My favourite week in the mobile industry trade fair calendar is rapidly approaching. Yes, I am talking about Mobile World Congress in Barcelona--the show that has ballooned from a modest event in Cannes to a rather bloated celebration of anything that has the remotest connection to mobile or wireless technology (including smart toothbrushes with Bluetooth for optimal brushing!).
The fourth-quarter earnings season is coming to a close, so now it's time to see how the nation's top wireless carriers stacked up against each other in terms of key metrics. Jackdaw Research analyst Jan Dawson has assembled these slides that provide an in-depth look at how Verizon Wireless, AT&T Mobility, Sprint and T-Mobile US performed in the fourth quarter. Dawson's research covers relatively standard metrics including revenue growth and net adds, but also includes deep dives into prepaid vs. postpaid performance, subscriber acquisitions vs. losses, and more. Special Report
Motorola Mobility President Rick Osterloh blasted Apple's prices as "outrageous" and said that Motorola and Apple have different design philosophies and strategies. The comments appear to be a slap back against Apple executive Jony Ive, who appears to have issued veiled insults against Motorola in a recent magazine article.
Sony CEO Kazuo Hirai confirmed that the company is willing to get out of the mobile phone business, although the electronics giant currently has no plans to do so. When asked about Sony's TV and mobile phone units during a presentation of Sony's latest turnaround strategy, Hirai said he would not "rule out considering an exit strategy," according to Reuters.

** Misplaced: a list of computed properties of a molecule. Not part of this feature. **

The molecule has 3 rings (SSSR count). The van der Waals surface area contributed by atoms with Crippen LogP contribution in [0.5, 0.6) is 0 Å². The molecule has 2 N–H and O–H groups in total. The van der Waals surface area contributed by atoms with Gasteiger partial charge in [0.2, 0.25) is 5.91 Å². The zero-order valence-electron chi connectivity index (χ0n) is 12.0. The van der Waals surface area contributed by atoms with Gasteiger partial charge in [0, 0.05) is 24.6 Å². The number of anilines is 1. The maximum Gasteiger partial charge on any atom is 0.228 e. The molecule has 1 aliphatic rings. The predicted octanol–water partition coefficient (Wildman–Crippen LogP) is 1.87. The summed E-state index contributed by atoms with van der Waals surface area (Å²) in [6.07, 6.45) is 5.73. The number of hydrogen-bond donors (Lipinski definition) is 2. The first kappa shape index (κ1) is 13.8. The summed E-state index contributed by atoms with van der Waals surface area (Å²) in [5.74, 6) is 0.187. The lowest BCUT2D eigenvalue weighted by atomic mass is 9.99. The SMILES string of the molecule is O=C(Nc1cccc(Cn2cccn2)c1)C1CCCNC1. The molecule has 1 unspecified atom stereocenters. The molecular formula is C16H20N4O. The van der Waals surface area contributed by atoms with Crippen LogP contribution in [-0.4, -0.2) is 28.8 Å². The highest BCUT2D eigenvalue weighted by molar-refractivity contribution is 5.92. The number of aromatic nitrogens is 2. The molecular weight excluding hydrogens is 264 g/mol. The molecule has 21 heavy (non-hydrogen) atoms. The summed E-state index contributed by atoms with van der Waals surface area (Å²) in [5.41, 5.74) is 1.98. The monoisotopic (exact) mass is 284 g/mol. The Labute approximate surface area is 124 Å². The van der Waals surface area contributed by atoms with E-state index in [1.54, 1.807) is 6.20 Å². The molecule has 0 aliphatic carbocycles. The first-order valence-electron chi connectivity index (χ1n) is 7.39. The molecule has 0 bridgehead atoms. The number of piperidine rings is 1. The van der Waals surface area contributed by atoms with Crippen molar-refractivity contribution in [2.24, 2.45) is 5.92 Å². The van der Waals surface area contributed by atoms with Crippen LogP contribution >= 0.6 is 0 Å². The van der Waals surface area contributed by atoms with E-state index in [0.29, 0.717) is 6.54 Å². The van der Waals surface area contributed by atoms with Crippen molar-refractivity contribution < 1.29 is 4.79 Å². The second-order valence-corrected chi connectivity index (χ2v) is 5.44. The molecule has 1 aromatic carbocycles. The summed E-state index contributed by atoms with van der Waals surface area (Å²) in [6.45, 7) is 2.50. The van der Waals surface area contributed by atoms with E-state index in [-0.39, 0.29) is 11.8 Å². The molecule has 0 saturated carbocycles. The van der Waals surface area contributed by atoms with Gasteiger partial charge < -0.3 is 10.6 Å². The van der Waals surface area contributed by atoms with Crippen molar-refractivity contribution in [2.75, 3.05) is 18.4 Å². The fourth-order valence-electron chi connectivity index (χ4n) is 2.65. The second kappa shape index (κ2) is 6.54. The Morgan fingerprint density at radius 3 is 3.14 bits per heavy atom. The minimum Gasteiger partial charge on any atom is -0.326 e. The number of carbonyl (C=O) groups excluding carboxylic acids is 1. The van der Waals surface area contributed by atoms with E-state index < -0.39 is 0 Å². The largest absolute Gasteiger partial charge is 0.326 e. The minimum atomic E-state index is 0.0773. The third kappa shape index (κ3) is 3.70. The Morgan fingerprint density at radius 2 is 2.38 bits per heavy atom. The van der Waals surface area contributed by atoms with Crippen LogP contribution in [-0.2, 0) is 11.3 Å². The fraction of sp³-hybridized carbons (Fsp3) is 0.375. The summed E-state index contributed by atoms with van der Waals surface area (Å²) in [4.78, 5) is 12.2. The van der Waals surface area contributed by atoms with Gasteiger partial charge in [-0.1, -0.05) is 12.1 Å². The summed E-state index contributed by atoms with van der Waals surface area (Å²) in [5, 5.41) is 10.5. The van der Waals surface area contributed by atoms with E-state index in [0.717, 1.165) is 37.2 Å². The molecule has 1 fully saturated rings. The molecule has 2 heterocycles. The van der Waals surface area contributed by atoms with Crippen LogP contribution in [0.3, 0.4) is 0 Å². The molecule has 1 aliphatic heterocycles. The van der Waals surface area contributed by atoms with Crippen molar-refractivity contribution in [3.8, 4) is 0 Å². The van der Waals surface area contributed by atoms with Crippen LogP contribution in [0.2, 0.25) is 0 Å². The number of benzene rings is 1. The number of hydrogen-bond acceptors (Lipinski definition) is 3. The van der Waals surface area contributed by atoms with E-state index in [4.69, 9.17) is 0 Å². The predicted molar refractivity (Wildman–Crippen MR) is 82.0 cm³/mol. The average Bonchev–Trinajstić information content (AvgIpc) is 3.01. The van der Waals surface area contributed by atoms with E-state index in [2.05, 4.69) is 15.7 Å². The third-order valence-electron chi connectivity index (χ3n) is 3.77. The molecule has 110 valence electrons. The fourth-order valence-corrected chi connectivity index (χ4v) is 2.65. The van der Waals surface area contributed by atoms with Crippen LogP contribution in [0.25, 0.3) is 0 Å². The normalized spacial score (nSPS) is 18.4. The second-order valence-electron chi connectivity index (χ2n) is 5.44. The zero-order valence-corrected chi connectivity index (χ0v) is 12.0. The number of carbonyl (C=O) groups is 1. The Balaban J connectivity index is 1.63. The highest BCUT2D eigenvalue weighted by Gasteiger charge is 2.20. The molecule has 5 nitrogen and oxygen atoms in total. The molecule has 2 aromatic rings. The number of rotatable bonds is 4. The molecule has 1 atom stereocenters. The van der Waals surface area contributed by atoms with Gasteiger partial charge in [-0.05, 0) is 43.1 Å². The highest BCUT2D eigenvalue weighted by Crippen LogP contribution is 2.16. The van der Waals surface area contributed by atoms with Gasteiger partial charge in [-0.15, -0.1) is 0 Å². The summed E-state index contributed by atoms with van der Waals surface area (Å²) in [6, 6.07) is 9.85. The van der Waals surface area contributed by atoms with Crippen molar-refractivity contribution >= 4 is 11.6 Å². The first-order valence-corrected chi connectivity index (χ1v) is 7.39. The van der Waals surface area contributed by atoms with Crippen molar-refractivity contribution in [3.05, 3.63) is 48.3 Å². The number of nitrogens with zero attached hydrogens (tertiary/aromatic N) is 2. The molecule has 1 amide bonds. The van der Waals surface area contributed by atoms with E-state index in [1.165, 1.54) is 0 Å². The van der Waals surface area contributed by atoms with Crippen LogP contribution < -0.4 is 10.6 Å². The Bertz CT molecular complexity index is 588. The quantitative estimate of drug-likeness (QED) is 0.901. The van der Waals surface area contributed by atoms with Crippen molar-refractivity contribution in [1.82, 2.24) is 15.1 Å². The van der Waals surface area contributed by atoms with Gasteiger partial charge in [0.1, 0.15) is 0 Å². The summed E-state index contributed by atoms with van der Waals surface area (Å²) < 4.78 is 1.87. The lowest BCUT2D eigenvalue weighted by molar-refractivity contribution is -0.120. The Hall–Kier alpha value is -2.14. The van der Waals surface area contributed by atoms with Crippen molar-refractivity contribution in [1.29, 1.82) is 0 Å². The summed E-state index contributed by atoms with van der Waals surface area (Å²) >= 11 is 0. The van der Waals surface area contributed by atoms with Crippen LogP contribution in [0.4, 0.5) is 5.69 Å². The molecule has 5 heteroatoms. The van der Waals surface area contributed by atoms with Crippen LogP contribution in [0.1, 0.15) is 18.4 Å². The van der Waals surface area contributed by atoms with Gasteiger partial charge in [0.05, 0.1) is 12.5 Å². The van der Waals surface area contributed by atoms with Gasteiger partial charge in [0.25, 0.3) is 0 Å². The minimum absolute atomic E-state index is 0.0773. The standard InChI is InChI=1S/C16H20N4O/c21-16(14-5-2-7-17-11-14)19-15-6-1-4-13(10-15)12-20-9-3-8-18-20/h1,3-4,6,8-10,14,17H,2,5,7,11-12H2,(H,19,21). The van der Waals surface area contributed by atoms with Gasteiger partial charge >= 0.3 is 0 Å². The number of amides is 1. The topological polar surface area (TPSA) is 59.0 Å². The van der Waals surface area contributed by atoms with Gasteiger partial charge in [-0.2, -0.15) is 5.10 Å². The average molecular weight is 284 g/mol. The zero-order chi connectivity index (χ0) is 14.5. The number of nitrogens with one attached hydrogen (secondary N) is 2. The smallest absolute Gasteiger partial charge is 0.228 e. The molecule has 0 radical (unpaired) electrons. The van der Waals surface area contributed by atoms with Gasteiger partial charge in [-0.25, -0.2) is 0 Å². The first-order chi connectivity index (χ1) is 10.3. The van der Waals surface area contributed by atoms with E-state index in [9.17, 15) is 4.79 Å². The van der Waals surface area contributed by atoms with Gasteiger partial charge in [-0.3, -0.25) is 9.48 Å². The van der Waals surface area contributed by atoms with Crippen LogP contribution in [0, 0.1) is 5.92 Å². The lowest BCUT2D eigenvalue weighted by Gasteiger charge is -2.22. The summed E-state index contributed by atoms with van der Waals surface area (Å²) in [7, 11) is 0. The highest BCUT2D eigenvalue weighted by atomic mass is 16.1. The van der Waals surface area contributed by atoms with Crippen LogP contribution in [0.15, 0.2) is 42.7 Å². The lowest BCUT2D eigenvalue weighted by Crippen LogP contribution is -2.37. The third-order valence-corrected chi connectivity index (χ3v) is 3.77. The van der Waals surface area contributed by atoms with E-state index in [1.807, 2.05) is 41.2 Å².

Last week the largest U.S. wireless carriers agreed to let customers who have fulfilled their contracts unlock their phones and tablets and move to another carrier. Yet according to the consumer advocate who spurred the movement to change unlocking policies, Sprint and T-Mobile US in particular are not fully meeting their six commitments under the new policy.
Total smartphone shipments in Western Europe increased by 6.4 per cent year-on-year to reach a record high of more than 145.8 million units in 2014, with the total value of the shipments increasing by 1.7 per cent to $62.4 billion (€54.8 billion).
Smartphones continue to dominate the device category with 1,395 products launched.
Chinese smartphone maker Xiaomi is launching an online store in the United States this year, but it won't be selling smartphones. Instead, it will sell products like headphones and a wearable. The effort is part of the company's strategy to position Xiaomi as more than just a smartphone maker.
Microsoft released an early "technical preview" version of Windows 10 for smartphones to those who have registered for its "Insider" program, but only made the software builds available to customers with a few mid-range, Lumia-branded Windows Phones.
As wireless carriers increasingly embrace equipment installment plans (EIPs), they are working to mitigate the risk of those plans to their balance sheet by turning to a variety of financing alternatives, according to a report from investment bank Jefferies.